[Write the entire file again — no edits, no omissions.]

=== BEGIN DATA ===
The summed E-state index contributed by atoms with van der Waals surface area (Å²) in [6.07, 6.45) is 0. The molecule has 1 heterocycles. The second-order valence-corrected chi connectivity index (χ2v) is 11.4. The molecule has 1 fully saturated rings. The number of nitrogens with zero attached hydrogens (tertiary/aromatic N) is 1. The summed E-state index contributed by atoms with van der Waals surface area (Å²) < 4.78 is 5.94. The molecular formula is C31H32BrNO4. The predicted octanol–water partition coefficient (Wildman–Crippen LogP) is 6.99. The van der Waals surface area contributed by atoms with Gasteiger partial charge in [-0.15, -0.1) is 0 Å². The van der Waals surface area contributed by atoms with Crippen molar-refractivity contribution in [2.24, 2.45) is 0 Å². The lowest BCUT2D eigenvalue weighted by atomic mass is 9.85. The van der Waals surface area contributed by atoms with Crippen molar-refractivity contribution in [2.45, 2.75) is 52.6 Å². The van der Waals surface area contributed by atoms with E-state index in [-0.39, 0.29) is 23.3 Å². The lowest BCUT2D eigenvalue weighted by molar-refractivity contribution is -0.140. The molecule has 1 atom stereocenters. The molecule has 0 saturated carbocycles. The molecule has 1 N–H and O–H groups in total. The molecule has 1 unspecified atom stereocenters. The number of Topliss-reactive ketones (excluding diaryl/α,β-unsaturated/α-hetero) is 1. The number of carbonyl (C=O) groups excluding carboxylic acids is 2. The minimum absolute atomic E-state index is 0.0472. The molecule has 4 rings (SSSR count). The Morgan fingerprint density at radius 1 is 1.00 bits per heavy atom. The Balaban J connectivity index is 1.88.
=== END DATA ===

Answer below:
The summed E-state index contributed by atoms with van der Waals surface area (Å²) in [6.07, 6.45) is 0. The molecule has 1 heterocycles. The second-order valence-corrected chi connectivity index (χ2v) is 11.4. The molecule has 1 fully saturated rings. The number of nitrogens with zero attached hydrogens (tertiary/aromatic N) is 1. The summed E-state index contributed by atoms with van der Waals surface area (Å²) < 4.78 is 5.94. The molecular formula is C31H32BrNO4. The predicted octanol–water partition coefficient (Wildman–Crippen LogP) is 6.99. The van der Waals surface area contributed by atoms with Gasteiger partial charge in [-0.15, -0.1) is 0 Å². The van der Waals surface area contributed by atoms with Crippen molar-refractivity contribution in [2.24, 2.45) is 0 Å². The lowest BCUT2D eigenvalue weighted by atomic mass is 9.85. The van der Waals surface area contributed by atoms with Crippen molar-refractivity contribution in [2.45, 2.75) is 52.6 Å². The van der Waals surface area contributed by atoms with E-state index in [-0.39, 0.29) is 23.3 Å². The lowest BCUT2D eigenvalue weighted by molar-refractivity contribution is -0.140. The molecule has 1 atom stereocenters. The molecule has 0 saturated carbocycles. The molecule has 1 N–H and O–H groups in total. The molecule has 1 unspecified atom stereocenters. The number of Topliss-reactive ketones (excluding diaryl/α,β-unsaturated/α-hetero) is 1. The number of carbonyl (C=O) groups excluding carboxylic acids is 2. The minimum absolute atomic E-state index is 0.0472. The molecule has 4 rings (SSSR count). The Morgan fingerprint density at radius 1 is 1.00 bits per heavy atom. The Balaban J connectivity index is 1.88.